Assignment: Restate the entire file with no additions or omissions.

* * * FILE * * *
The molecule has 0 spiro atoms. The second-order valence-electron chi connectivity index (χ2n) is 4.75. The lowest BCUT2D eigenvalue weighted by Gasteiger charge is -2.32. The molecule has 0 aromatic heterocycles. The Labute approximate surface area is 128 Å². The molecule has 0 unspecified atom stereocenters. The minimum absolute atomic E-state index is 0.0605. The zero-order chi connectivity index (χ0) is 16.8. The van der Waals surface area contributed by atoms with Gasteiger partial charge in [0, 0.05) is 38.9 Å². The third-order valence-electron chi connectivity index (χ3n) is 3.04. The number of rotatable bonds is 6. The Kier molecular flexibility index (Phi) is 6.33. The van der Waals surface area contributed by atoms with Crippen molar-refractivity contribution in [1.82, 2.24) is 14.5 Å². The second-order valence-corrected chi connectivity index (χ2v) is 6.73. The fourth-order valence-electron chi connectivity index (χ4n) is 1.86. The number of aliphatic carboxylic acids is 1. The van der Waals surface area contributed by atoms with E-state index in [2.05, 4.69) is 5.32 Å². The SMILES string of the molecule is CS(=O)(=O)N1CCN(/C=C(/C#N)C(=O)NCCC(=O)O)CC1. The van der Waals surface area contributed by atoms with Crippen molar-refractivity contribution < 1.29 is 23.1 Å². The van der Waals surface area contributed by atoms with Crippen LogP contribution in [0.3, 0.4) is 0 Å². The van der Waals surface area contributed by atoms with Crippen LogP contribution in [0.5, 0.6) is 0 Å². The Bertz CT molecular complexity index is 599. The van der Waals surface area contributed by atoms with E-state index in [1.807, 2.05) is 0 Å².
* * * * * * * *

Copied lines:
The molecule has 0 spiro atoms. The second-order valence-electron chi connectivity index (χ2n) is 4.75. The lowest BCUT2D eigenvalue weighted by Gasteiger charge is -2.32. The molecule has 0 aromatic heterocycles. The Labute approximate surface area is 128 Å². The molecule has 0 unspecified atom stereocenters. The minimum absolute atomic E-state index is 0.0605. The zero-order chi connectivity index (χ0) is 16.8. The van der Waals surface area contributed by atoms with Gasteiger partial charge in [0, 0.05) is 38.9 Å². The third-order valence-electron chi connectivity index (χ3n) is 3.04. The number of rotatable bonds is 6. The Kier molecular flexibility index (Phi) is 6.33. The van der Waals surface area contributed by atoms with Crippen molar-refractivity contribution in [1.82, 2.24) is 14.5 Å². The second-order valence-corrected chi connectivity index (χ2v) is 6.73. The fourth-order valence-electron chi connectivity index (χ4n) is 1.86. The number of aliphatic carboxylic acids is 1. The van der Waals surface area contributed by atoms with E-state index in [2.05, 4.69) is 5.32 Å². The SMILES string of the molecule is CS(=O)(=O)N1CCN(/C=C(/C#N)C(=O)NCCC(=O)O)CC1. The van der Waals surface area contributed by atoms with Crippen molar-refractivity contribution < 1.29 is 23.1 Å². The van der Waals surface area contributed by atoms with Crippen LogP contribution in [0.3, 0.4) is 0 Å². The van der Waals surface area contributed by atoms with Crippen LogP contribution in [0.5, 0.6) is 0 Å². The Bertz CT molecular complexity index is 599. The van der Waals surface area contributed by atoms with E-state index in [1.807, 2.05) is 0 Å².